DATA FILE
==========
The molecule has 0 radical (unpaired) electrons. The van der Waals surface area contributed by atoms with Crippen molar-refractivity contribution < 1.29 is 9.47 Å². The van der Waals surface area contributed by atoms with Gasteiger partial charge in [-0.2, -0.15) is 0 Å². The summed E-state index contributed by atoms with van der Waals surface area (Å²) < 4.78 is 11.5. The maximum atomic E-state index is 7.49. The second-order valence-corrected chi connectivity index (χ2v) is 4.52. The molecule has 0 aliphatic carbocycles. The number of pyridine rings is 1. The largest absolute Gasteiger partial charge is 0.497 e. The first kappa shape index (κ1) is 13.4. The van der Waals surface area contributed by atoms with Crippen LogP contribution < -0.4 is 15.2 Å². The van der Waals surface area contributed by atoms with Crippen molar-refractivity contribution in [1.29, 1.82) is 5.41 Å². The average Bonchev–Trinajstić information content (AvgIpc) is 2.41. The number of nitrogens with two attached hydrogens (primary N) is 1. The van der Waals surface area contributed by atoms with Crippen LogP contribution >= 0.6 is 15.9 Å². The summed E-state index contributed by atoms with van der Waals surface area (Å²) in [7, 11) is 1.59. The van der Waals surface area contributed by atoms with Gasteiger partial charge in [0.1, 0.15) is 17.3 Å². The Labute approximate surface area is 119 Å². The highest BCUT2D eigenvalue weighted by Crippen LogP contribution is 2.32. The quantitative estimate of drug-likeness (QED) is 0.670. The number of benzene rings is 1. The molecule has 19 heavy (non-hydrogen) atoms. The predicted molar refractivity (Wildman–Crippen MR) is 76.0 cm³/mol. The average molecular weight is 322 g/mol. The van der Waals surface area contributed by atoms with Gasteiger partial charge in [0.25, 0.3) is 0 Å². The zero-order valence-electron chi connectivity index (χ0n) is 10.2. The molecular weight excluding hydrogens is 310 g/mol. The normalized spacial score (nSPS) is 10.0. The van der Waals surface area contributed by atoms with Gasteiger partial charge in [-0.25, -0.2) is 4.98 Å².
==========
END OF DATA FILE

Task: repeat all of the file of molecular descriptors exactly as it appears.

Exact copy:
The molecule has 0 radical (unpaired) electrons. The van der Waals surface area contributed by atoms with Crippen molar-refractivity contribution < 1.29 is 9.47 Å². The van der Waals surface area contributed by atoms with Gasteiger partial charge in [-0.2, -0.15) is 0 Å². The summed E-state index contributed by atoms with van der Waals surface area (Å²) < 4.78 is 11.5. The maximum atomic E-state index is 7.49. The second-order valence-corrected chi connectivity index (χ2v) is 4.52. The molecule has 0 aliphatic carbocycles. The number of pyridine rings is 1. The largest absolute Gasteiger partial charge is 0.497 e. The first kappa shape index (κ1) is 13.4. The van der Waals surface area contributed by atoms with Crippen LogP contribution < -0.4 is 15.2 Å². The van der Waals surface area contributed by atoms with Crippen molar-refractivity contribution in [1.29, 1.82) is 5.41 Å². The average Bonchev–Trinajstić information content (AvgIpc) is 2.41. The number of nitrogens with two attached hydrogens (primary N) is 1. The van der Waals surface area contributed by atoms with Crippen LogP contribution >= 0.6 is 15.9 Å². The summed E-state index contributed by atoms with van der Waals surface area (Å²) in [7, 11) is 1.59. The van der Waals surface area contributed by atoms with Gasteiger partial charge in [0.1, 0.15) is 17.3 Å². The Labute approximate surface area is 119 Å². The highest BCUT2D eigenvalue weighted by Crippen LogP contribution is 2.32. The quantitative estimate of drug-likeness (QED) is 0.670. The number of benzene rings is 1. The molecule has 19 heavy (non-hydrogen) atoms. The predicted molar refractivity (Wildman–Crippen MR) is 76.0 cm³/mol. The average molecular weight is 322 g/mol. The van der Waals surface area contributed by atoms with Gasteiger partial charge in [0.25, 0.3) is 0 Å². The zero-order valence-electron chi connectivity index (χ0n) is 10.2. The molecular weight excluding hydrogens is 310 g/mol. The normalized spacial score (nSPS) is 10.0. The van der Waals surface area contributed by atoms with Gasteiger partial charge in [-0.25, -0.2) is 4.98 Å².